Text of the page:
Spiritual practice is a yearning for many of us. One can certainly feel the desire to renounce the world and live a contemplative life in a secluded monastery. But Zen priest and milkman Jonathon Flaum advises that spiritual growth can be found in the everyday. Echoing the teachings of the Buddhist philosopher Dogen, Jonathon warns us that the seeds of awakening can be cultivated by taking care of what’s in front of us, no matter how worldly they may be: from mopping the floors, delivering and organizing bottles of milk, or cleaning a rug full of fur to relating with our life partners, children, and friends.
In this episode, Jonathon and I discuss the insights he has culminated in his practice as a Zen monk and milkman. We discuss what working as a milkman taught Jonathon about taking care of things - and of people. We explore how the practice of Zen can be found in something as mundane as housework and ponder how establishing a relationship with chores helps us relate with people. We also elaborate on the wisdom that could be found in committed relationships like marriage and how - if we remain open - they can give us an opportunity for spiritual awakening.
“The thing about zen practice is we start with relating with very small things, like sweeping the floor. It’s about establishing a relationship with the environment and treating them like they matter.” - Jonathon Flaum
This week on Relationships! Let’s Talk About It:
- Bringing the perspective of Zen in the art of relating
- Revering the things around us and how Zen teaches us to relate with small, everyday things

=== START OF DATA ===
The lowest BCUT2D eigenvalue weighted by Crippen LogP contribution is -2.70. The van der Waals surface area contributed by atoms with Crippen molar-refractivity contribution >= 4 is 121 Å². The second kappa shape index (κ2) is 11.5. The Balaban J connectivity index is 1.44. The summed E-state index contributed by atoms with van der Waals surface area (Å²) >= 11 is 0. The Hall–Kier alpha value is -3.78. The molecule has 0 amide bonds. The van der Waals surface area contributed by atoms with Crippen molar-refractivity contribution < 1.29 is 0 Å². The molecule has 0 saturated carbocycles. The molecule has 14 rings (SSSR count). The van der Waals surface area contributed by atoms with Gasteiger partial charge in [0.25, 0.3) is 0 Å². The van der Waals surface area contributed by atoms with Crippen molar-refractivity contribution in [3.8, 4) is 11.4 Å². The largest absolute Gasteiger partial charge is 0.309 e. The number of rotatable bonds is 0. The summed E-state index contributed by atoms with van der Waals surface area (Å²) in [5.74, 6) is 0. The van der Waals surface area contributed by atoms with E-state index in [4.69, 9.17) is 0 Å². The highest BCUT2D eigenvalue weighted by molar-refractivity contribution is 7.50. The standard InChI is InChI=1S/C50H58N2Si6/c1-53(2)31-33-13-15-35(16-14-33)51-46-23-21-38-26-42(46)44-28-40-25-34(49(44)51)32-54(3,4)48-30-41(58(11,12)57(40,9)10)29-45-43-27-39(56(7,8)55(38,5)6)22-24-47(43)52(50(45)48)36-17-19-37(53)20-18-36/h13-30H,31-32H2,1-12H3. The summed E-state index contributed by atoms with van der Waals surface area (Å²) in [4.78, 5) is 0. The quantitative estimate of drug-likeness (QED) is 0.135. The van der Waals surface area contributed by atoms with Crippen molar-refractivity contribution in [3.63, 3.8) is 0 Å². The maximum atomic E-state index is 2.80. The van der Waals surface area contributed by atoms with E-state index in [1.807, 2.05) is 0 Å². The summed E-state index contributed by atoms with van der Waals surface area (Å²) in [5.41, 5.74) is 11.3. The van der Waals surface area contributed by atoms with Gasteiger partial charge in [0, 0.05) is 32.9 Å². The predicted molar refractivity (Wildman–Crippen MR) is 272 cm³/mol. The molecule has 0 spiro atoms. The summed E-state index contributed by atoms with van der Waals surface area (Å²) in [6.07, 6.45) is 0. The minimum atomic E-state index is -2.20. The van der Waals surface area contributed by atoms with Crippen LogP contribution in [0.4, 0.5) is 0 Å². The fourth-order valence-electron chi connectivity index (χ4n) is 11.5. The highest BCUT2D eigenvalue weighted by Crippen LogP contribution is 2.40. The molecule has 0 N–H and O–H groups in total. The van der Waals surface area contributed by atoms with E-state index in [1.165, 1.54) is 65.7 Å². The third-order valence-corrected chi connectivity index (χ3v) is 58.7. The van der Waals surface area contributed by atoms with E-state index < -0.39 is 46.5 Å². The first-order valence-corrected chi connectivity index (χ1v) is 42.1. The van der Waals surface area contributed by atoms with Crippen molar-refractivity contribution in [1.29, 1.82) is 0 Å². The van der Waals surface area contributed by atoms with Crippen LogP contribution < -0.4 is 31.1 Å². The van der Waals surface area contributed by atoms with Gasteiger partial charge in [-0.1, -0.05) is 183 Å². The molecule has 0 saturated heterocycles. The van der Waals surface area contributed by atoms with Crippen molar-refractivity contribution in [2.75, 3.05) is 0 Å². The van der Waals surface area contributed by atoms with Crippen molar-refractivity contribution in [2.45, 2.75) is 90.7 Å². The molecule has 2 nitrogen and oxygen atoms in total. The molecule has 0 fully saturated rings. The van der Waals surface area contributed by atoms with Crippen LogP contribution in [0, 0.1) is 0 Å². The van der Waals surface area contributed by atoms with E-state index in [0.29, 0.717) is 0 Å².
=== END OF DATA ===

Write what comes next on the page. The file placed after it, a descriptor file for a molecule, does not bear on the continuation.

- The wonders of a silent Zen retreat
- Why Zen isn’t about perfectionism and how perfectionism can be aggressive
- Bringing the Zen practice to delivering milk and in daily life
- How putting the time and effort to take care of things creates a connection with people
- The subtlety of human relationships and the importance of paying attention to the smallest of things
- The old man, his art, and the value of taking care of what’s in front of you
- Cultivating a relationship with chores, the house, and honoring the humans in it
- The difference between cleaning up before and after everyone
- Opening the hand and relating with emotions
- Misconceptions about the Buddhist practice of non-attachment
- Steadying as you go in marriage and the importance of allowing ourselves to get surprised
- Marriage as the spiritual practice and how to see the magic in our partners
- Treating everything equally and Dogen’s instructions to a cook
- Opening the Hand of Thought: Foundations of Zen Buddhist Practice by Kosho Uchiyama Roshi
Connect with Jonathon Flaum:
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Theme music “These Streets” provided by Adi the Monk
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